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the shipwreck stretches a hundred feet from shore
the rips of the ship emerge from the sandy bottom
the size of the ship becomes evident when compared with the figure on shore
ribs and spikes
timbers beneath the shimmering water's surface

The Shipwreck at Little Sand Bay

     On July 20th, 2000 Ken Bruland Beaver Island's summertime kayak instructor, excitedly told us that he had taken one of his classes around Luney's Point and had found a hundred-foot-long shipwreck at the north end of Little Sand Bay.  It started on the shore, he said, and lay in only 18" of water at its extremity. A large section of keel was exposed, from which fifteen or more ribs went down into the sand, only to rise up again and break the water's surface 12' away.
     I couldn't remember seeing it when I walked that shore after the Nature Conservancy acquired the south half of the bay from Peter Doney a few years ago. I immediately phoned Phil Gregg, Beaver Island's marine historian.  "Yes, I saw it, back in the 60s when the water was really low," he said.  "I think the keel is pine instead of oak. I tried to find out what it was, but the standard sources didn't have anything on it."  Apparently it was covered by sand when the water was deeper.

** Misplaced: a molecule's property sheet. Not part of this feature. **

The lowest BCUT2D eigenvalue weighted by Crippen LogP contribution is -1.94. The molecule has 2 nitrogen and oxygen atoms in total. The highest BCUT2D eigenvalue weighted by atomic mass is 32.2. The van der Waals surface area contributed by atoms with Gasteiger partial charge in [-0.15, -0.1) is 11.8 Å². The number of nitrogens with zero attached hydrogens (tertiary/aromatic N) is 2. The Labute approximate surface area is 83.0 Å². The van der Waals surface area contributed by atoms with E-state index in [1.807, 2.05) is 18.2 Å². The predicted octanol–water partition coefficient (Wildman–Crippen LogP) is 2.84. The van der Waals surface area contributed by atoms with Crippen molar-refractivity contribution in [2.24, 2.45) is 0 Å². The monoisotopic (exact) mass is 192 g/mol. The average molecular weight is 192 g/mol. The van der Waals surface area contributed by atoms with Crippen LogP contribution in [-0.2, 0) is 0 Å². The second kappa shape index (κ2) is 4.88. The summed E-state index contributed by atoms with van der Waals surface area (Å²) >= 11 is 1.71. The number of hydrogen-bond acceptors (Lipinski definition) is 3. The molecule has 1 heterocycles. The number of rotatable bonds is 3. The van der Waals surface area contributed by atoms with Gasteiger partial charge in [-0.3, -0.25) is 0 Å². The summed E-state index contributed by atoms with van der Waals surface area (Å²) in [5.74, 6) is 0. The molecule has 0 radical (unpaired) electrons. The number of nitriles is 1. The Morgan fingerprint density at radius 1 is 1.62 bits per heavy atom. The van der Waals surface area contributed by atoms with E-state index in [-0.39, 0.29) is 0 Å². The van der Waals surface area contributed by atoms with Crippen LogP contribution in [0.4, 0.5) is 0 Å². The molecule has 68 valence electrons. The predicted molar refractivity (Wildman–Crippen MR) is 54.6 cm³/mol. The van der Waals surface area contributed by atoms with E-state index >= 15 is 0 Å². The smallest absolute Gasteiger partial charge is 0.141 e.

The next day Dave Young, a Chicago Tribune reporter and long-time nautical buff, took a look at it. "At least a hundred years old," he said. "Judging by the kind of steel spikes and square nails. No telling where she went down, or how long it took her to wash up here."
     We went out to see it on the evening of the 26th. The water was warm, and the sand bubbled under our feet.  Island diver Al Doebler used to claim there was a shipwreck in almost every bay, but we couldn't remember having seen one on the shore. Substantial pieces of driftwood, sure, but nothing the size of this. We wondered if an excavation of the area could ever be done, and, if it could, if anything else would turn up. We decided it was unlikely that anything more would ever be learned. We would never know how or when the ship had gone down, if it was scuttled or wrecked. Whether or not lives had been lost. If the water stays low, ice might break up this noble skeleton from a bygone time.  In a sense, as we stood there imagining, we were watching a little bit of history disappear right before our mindsī eyes.

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